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New Parenting Curriculum Supports Native Families with FASD

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The Minnesota Indian Women’s Resource Center (MIWRC) has released a new parenting curriculum focused on supporting American Indian families where fetal alcohol spectrum disorders (FASD) is suspected. Gifts from the Sacred Circle: A Native Traditional Parenting Curriculum for Families Affected by Fetal Alcohol Spectrum Disorder is now available through Hazelden Publishing.

Authored by Rosemary White Shield, Ph.D., Gifts from the Sacred Circle is the result of seven years of collaborative work with tribes, elders, researchers, and organizations dedicated to addressing the role of FASD in Native communities. The goals of the curriculum are:

  • To promote cultural health for families and children affected by FASD,
  • To develop individual and family success,
  • To transmit knowledge and skills to participants that increase successful parenting, nurture children’s development, prevent future FASD births, and build well-being for Native people.

The curriculum design is research based, and built upon the Medicine Wheel Tribe Specific Education Model with input from Native families, Elders, caregivers, spiritual leaders, service providers and others. Field tests were conducted on three Reservations and two urban Indian locations, with highly positive outcomes including 100 percent participant sobriety at three of the field test sites.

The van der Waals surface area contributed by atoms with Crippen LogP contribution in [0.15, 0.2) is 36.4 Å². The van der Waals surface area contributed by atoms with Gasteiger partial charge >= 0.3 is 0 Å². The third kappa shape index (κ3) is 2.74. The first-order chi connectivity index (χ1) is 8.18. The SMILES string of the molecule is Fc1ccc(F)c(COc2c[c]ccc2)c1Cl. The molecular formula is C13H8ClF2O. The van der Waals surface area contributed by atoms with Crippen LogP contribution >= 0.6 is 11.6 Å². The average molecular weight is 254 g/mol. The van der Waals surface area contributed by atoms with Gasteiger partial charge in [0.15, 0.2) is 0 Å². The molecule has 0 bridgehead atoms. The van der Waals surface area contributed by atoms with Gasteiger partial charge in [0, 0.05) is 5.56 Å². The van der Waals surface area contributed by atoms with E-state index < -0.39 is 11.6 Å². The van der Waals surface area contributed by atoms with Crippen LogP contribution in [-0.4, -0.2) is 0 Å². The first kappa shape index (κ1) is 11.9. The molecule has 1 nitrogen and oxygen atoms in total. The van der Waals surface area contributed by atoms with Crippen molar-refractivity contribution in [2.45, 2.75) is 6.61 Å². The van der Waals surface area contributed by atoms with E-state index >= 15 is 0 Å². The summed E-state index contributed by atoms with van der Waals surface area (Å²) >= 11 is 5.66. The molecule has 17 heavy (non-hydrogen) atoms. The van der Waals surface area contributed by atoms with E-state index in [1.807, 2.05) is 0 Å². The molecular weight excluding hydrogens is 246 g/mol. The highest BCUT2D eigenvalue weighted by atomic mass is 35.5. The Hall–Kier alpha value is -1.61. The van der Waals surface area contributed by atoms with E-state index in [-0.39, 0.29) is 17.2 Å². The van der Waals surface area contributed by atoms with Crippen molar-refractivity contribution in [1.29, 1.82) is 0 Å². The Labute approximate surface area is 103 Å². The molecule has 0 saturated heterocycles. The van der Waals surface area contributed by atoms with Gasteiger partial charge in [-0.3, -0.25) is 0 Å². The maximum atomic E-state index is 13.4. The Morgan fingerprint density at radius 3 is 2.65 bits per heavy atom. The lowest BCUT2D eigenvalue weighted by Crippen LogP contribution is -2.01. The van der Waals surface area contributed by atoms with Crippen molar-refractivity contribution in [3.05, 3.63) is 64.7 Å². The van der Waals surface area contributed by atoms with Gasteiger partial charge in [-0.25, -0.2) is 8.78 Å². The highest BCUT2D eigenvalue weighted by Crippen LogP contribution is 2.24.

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Culturally based thematic curriculum areas include: compassion, support, boundaries and expectations, commitment to learning, positive values, and positive identity. It is designed to be taught in weekly 2 ½ hour sessions for 12 weeks. It can be used in any setting—parenting groups, substance abuse or mental health programs, supportive housing, childcare programs, community educational settings—and can be adapted to tribal specific teachings.

One facilitator, Linda Eagle Speaker, who participated in the field tests had this to say about Gifts from the Sacred Circle:

“In Native culture the child was seen as the future and extension of one self; all family members and extended family members placed high value on the child, each member being responsible for molding and shaping the child’s life. In modern times this role has changed to a non-Native way of thinking where the child is last and adults are at the fore front the most important. Native teachings tell us to always place our children first above all else, treasure them as gifts from the Creator.”

To order a copy, call Hazelden Publishing at 1-800-328-9000. The project was made possible by the support of Cummins Power Generation and the Cummins Foundation.